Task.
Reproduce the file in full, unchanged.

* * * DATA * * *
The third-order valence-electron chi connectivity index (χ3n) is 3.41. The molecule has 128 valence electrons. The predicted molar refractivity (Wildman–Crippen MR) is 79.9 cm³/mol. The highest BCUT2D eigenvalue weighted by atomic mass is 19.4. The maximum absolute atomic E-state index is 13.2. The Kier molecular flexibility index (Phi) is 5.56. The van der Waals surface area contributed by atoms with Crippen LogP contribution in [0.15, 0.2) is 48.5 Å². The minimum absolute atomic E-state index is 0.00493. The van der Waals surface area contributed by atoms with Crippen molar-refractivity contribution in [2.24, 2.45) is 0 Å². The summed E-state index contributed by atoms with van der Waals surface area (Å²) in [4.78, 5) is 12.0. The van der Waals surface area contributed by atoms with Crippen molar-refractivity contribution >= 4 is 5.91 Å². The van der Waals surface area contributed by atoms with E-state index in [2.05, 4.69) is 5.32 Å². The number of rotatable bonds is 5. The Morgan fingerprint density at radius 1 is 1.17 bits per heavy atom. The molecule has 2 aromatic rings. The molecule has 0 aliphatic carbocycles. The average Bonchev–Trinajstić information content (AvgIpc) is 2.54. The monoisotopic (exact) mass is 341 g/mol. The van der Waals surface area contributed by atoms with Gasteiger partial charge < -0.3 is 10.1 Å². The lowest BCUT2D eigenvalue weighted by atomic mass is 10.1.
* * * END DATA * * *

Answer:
The third-order valence-electron chi connectivity index (χ3n) is 3.41. The molecule has 128 valence electrons. The predicted molar refractivity (Wildman–Crippen MR) is 79.9 cm³/mol. The highest BCUT2D eigenvalue weighted by atomic mass is 19.4. The maximum absolute atomic E-state index is 13.2. The Kier molecular flexibility index (Phi) is 5.56. The van der Waals surface area contributed by atoms with Crippen LogP contribution in [0.15, 0.2) is 48.5 Å². The minimum absolute atomic E-state index is 0.00493. The van der Waals surface area contributed by atoms with Crippen molar-refractivity contribution in [2.24, 2.45) is 0 Å². The summed E-state index contributed by atoms with van der Waals surface area (Å²) in [4.78, 5) is 12.0. The van der Waals surface area contributed by atoms with Crippen molar-refractivity contribution >= 4 is 5.91 Å². The van der Waals surface area contributed by atoms with E-state index in [2.05, 4.69) is 5.32 Å². The number of rotatable bonds is 5. The Morgan fingerprint density at radius 1 is 1.17 bits per heavy atom. The molecule has 2 aromatic rings. The molecule has 0 aliphatic carbocycles. The average Bonchev–Trinajstić information content (AvgIpc) is 2.54. The monoisotopic (exact) mass is 341 g/mol. The van der Waals surface area contributed by atoms with Gasteiger partial charge < -0.3 is 10.1 Å². The lowest BCUT2D eigenvalue weighted by atomic mass is 10.1.